British Airways. Photo: Pixabay British Airways. Photo: Pixabay

British Airways workers are set to go on strike after attempts to stop them in court by the company have failed, reports Eleftheria Kousta

British Airways and other airlines might find themselves in hot water pilots represented by Balpa set to pursue industrial action against the airline over unfair pay and working conditions. The ballot on 22 July recorded a 93% majority for strike action which is unprecedented. This comes right after pledges by other airport workers in Heathrow, Gatwick and Stansted airports for mass walkouts throughout August.

The airline carrier’s attempt to block the action in court was rejected by the High Court as was their appeal at the Court of Appeal on Wednesday. Their attempt to legally stop workers taking action came while maintaining that they have pursued peaceful rapprochement. Unless BA offers a serious concession to the unions now, there are likely to be strike dates set from mid-August, and the ballot mandates subsequent industrial action until January.

Although Unite and GMB had teamed up with Balpa in November 2018 to issue the pay dispute, BA’s proposed pay increase of 11.5% over three years was accepted by Unite Union and GMB officials but representatives of the local unions and Balpa rejected it.

Unite is however organising the separate industrial action of over 4,000 employees including security guards, engineers and passenger service staff at Heathrow, Gatwick and Stansted. The strikes, which were supposed to begin last weekend, have been paused as a new pay offer has been made which members are now balloting on. Should the latest offer be rejected, the strike is set to go ahead on 5-6 August and later dates could coincide with any Balpa strikes.

Unite representatives have characterised the salaries of ground stuff at Gatwick as ‘poverty rates’ and have claimed that Heathrow’s offer for an increase of 3.75 a day is inadequate. The Balpa strike is taking most of the spotlight, however, the struggle of the ground staff for fair pay and humane working conditions has underpinned the struggle against exploitative employers.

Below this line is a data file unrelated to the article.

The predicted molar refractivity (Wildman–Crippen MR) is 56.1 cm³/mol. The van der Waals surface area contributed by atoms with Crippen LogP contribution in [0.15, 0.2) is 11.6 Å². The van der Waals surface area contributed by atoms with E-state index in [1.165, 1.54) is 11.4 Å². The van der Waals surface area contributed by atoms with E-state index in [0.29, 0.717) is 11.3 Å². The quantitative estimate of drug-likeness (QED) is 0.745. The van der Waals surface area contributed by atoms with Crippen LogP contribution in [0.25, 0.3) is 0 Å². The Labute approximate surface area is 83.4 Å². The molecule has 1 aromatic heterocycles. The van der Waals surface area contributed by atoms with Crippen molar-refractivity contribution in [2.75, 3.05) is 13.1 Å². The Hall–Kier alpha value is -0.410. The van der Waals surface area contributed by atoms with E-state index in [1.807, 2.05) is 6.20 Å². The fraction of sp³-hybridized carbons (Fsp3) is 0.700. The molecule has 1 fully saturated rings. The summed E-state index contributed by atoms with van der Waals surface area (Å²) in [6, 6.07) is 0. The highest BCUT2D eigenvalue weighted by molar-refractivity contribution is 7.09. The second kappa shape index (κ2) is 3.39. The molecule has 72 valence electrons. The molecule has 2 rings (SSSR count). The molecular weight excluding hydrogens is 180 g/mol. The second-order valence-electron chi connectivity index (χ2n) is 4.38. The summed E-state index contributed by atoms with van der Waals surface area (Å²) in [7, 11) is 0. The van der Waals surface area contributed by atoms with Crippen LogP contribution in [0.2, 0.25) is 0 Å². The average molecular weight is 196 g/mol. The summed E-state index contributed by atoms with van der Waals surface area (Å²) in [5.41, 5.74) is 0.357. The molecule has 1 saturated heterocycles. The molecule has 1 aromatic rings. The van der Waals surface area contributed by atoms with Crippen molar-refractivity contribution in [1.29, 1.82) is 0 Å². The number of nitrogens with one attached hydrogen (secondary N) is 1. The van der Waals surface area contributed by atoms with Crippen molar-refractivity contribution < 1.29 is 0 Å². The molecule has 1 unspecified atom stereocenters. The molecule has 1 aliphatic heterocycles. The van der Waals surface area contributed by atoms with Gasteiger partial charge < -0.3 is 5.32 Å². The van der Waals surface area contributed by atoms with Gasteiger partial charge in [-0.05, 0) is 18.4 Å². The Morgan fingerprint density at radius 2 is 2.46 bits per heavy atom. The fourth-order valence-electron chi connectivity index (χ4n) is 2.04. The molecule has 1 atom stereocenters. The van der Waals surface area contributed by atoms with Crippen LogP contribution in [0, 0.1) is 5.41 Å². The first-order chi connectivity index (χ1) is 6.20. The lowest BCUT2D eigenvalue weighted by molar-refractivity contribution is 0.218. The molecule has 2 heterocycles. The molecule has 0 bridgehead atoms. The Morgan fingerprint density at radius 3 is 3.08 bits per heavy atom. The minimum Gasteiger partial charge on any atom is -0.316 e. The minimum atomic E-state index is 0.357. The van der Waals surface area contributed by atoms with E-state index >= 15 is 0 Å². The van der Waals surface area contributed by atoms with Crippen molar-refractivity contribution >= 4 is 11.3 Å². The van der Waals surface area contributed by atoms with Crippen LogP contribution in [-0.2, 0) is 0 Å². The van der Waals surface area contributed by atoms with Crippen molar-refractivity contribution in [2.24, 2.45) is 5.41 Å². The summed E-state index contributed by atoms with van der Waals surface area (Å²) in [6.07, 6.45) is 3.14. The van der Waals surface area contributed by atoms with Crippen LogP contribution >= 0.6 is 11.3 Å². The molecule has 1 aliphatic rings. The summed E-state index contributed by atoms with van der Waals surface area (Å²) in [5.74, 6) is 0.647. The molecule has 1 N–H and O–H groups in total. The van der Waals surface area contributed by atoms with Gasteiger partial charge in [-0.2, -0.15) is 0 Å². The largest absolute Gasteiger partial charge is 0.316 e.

The dispute is taking place amid a boom in business for BA. According to the International Airlines Group (the parent company), British Airways made €2.9 billion pre-tax profit in 2018, whilst the Chief Executive of Heathrow Airport J. Holland-Kaye made £4.2 million, further highlighting disparities between employers and their employees. Yet, despite the pledges of Heathrow airport management to exercise contingency plans, unions are determined to get on with the strike unless those mentioned present serious intentions to negotiate. Strikes, if confirmed, will take place in the busiest weeks of the year throughout August, with BA transporting some 145,000 passengers daily, meaning that there is much more profit at stake for the employers if the strikes commence, compared to a settlement with the workers’ unions.

The last time the civilian air transport industry found itself in distress was in 2010 when BA cabin crew organised strike action. Although the demands of then-existing staff were eventually met by the airline, all staff hired onward were employed on mixed-term contracts that compromised the fairness of their employment. Since then, there have always been disparities between cabin crew, pilots, ground crew and new recruits. In essence, 2019 strikes are the blowback of the 2010 agreements indicating that the staff on the ‘lower ranks’ is leading the action and are more in need of support.

The struggle started with Luton Airport strikes last year that have been largely resolved successfully and have set an example for the rest of the workers employed in other transition hubs. It is not clear at all whether the action is coordinated but there seems to be a crisis throughout the whole Civil Air Transport Industry in all of the South East. All major airports are already balloting. The hardline stance the employers are taking indicates their imperatives to control organised action and implement agreements by a position of power. Considering the widespread dissatisfaction among aviation and ground crew, collective action can yield extraordinary victories for the workers. You can send messages of support and solidarity to the unions in their bid for fair and just employment.

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